"What does that inner child look like?" she gently asked.

"Docile, timid. She's very scared."

Therapist: "Your inner child seems frozen at certain times, that's why she's so timid. If you bring her to the present and let her feel your understanding of her pain, she'll feel very safe."

"But if I bring her out, no one looks after her. She'll be heartbroken…" I suddenly felt like crying.

"What exactly does she need?"

"She needs to be loved, played with, told she did nothing wrong."

Therapist: "Can your adult self give her all that?"

Me: "I can…I held her hand, stroked her hair, told her I'm here with her, she's amazing, she needn't apologize."

Tears flowed again. Those were tears the little girl shed.

It was through revisiting my deepest emotions that I realized - I had always pursued perfection to earn my parents' approval and teachers' praise.

That's why I had been so tough all these years, bearing everything myself - renovations, electrical rewiring, raising my child, working without compromising.

I constantly sacrificed myself for others' sake, sought perfection in all matters, to minimize conflicts, and gain validation, even if I was scared. I even felt guilty eating an ice cream cone secretly.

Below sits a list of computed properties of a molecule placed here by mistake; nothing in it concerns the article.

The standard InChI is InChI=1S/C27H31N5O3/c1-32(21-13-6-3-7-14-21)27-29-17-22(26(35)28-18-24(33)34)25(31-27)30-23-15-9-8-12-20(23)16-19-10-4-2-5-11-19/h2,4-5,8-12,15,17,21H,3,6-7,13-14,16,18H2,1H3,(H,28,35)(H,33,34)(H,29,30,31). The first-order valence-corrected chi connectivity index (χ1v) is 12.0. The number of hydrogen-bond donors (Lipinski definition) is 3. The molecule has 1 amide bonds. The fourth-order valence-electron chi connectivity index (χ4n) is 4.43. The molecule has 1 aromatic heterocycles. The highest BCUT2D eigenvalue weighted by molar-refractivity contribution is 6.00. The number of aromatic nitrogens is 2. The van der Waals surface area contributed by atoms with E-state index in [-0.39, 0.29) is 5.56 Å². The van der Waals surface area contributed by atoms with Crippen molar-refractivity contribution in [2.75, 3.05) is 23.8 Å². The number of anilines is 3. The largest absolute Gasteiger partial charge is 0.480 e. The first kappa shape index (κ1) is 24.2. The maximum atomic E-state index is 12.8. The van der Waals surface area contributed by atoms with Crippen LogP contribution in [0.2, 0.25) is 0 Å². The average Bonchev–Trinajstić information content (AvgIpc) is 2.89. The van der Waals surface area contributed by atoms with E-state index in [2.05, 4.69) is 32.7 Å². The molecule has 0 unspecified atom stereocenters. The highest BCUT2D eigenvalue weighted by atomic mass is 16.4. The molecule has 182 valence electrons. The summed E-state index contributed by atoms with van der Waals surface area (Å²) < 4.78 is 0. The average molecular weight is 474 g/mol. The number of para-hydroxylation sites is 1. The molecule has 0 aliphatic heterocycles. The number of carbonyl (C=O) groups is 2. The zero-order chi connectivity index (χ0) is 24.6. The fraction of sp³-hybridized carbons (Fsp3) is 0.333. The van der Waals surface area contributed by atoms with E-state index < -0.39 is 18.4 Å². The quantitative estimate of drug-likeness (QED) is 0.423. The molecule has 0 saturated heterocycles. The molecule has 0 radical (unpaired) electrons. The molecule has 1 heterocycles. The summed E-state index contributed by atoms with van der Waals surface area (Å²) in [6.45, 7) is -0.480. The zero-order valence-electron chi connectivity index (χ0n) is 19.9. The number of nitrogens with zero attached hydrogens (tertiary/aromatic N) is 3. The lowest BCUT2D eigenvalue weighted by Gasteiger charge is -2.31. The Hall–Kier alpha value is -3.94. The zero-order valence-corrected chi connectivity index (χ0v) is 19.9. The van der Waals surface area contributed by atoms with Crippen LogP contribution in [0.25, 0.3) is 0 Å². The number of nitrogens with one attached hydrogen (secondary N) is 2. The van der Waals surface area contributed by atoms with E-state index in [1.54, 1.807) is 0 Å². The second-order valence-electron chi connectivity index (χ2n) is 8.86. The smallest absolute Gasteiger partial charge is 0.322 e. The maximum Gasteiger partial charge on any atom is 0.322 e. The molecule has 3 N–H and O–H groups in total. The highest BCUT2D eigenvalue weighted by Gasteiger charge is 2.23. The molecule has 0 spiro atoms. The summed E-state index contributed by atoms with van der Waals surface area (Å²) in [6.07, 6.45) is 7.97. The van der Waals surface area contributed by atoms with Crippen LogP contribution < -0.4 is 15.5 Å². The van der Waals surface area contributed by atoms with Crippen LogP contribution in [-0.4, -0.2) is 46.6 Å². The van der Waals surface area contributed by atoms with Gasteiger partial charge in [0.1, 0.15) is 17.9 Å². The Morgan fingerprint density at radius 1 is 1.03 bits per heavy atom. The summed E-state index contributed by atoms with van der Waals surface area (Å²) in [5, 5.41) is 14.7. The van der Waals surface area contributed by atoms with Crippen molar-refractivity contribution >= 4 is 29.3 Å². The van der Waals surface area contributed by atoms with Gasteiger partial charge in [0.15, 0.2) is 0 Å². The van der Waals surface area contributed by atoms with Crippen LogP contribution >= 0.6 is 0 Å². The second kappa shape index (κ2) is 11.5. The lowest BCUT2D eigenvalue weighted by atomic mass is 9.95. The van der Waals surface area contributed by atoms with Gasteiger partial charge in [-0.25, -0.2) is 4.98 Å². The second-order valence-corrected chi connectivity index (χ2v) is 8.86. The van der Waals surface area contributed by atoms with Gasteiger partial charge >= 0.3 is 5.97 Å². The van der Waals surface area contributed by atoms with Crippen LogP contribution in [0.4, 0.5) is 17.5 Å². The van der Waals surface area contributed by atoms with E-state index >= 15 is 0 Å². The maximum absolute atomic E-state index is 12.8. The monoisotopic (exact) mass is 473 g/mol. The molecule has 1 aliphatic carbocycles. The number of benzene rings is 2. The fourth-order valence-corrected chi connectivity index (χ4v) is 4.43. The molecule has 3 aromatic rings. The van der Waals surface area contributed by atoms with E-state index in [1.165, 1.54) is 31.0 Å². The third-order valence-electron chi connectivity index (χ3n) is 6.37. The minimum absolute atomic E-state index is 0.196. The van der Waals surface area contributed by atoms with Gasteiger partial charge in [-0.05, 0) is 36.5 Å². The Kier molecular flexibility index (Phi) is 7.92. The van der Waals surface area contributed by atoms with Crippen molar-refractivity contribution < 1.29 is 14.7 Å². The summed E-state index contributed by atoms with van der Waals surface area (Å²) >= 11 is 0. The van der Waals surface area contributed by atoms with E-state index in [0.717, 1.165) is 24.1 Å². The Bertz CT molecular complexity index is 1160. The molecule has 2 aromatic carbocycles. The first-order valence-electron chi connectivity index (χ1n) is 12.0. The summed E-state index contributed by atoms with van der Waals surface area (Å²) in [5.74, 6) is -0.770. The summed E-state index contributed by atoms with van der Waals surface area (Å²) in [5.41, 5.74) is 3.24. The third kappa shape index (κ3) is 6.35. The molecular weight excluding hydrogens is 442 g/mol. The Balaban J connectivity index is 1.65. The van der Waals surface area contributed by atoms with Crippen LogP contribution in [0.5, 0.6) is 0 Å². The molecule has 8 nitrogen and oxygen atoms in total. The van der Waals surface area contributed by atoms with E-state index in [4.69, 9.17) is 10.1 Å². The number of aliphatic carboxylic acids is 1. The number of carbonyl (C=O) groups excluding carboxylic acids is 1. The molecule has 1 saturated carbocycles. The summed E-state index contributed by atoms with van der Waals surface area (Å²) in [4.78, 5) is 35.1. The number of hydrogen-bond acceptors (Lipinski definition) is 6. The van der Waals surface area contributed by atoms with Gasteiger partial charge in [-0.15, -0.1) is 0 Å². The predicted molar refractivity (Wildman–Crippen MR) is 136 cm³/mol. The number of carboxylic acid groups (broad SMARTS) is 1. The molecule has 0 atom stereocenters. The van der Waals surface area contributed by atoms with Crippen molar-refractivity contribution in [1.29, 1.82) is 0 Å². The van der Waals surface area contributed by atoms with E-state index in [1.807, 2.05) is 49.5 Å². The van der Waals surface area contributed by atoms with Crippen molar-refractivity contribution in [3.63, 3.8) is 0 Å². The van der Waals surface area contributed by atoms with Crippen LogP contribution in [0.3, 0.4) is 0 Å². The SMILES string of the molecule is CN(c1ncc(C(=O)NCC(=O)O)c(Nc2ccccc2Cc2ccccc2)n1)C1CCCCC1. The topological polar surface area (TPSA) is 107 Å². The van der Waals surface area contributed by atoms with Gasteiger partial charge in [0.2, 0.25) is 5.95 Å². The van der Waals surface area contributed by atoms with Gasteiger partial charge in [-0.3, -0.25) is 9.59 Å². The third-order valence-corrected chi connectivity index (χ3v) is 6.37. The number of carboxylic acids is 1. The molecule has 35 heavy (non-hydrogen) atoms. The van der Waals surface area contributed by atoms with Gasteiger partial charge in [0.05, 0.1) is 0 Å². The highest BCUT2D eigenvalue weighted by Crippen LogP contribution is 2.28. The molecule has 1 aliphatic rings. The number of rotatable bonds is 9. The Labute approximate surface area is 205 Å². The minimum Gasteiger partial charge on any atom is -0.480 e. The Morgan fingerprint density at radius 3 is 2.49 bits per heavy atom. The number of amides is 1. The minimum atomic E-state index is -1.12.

All this way, I never faced my true self.

One-third into life, I suddenly found my real self hidden away in some corner, untraceable.

The truths suppressed in my subconscious finally surfaced into consciousness -

My parents and likely my entire family held patriarchal beliefs deep down.

Why else would they have called me "son" all through childhood? It was always "Son, time to eat" or "son, come home."

And my mother often used my cousin as a shining example to whip me -

"Look how pretty she is, why don't you make yourself presentable like a girl?"

"She rides her bike to school, yet your dad has to pick you up!"

Having to depend on others yet still a child, I could only give up play and joy to become the perfectly well-behaved daughter my parents wanted.

Yet the older I grew, the more I feared communicating with family, which only brought suffocation.

The therapist guided me again - "It must've been very difficult all these years. You did great. The little girl is safe now. So as an adult, what will you do?"